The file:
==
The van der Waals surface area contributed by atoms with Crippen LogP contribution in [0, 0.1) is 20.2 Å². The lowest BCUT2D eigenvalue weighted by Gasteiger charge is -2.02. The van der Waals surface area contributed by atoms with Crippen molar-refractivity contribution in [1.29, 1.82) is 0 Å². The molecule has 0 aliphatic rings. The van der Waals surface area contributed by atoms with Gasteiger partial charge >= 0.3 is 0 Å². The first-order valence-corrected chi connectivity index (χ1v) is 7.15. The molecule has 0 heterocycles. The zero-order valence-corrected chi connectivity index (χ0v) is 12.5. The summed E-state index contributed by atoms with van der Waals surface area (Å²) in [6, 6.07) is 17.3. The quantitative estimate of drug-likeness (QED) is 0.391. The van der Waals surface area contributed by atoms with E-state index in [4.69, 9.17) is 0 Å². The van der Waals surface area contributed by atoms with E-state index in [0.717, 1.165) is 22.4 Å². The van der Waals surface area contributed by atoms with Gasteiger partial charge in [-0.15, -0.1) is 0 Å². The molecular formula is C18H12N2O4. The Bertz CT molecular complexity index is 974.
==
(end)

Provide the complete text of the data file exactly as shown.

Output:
The van der Waals surface area contributed by atoms with Crippen LogP contribution in [0, 0.1) is 20.2 Å². The lowest BCUT2D eigenvalue weighted by Gasteiger charge is -2.02. The van der Waals surface area contributed by atoms with Crippen molar-refractivity contribution in [1.29, 1.82) is 0 Å². The molecule has 0 aliphatic rings. The van der Waals surface area contributed by atoms with Gasteiger partial charge >= 0.3 is 0 Å². The first-order valence-corrected chi connectivity index (χ1v) is 7.15. The molecule has 0 heterocycles. The zero-order valence-corrected chi connectivity index (χ0v) is 12.5. The summed E-state index contributed by atoms with van der Waals surface area (Å²) in [6, 6.07) is 17.3. The quantitative estimate of drug-likeness (QED) is 0.391. The van der Waals surface area contributed by atoms with E-state index in [4.69, 9.17) is 0 Å². The van der Waals surface area contributed by atoms with E-state index in [0.717, 1.165) is 22.4 Å². The van der Waals surface area contributed by atoms with Gasteiger partial charge in [-0.15, -0.1) is 0 Å². The molecular formula is C18H12N2O4. The Bertz CT molecular complexity index is 974.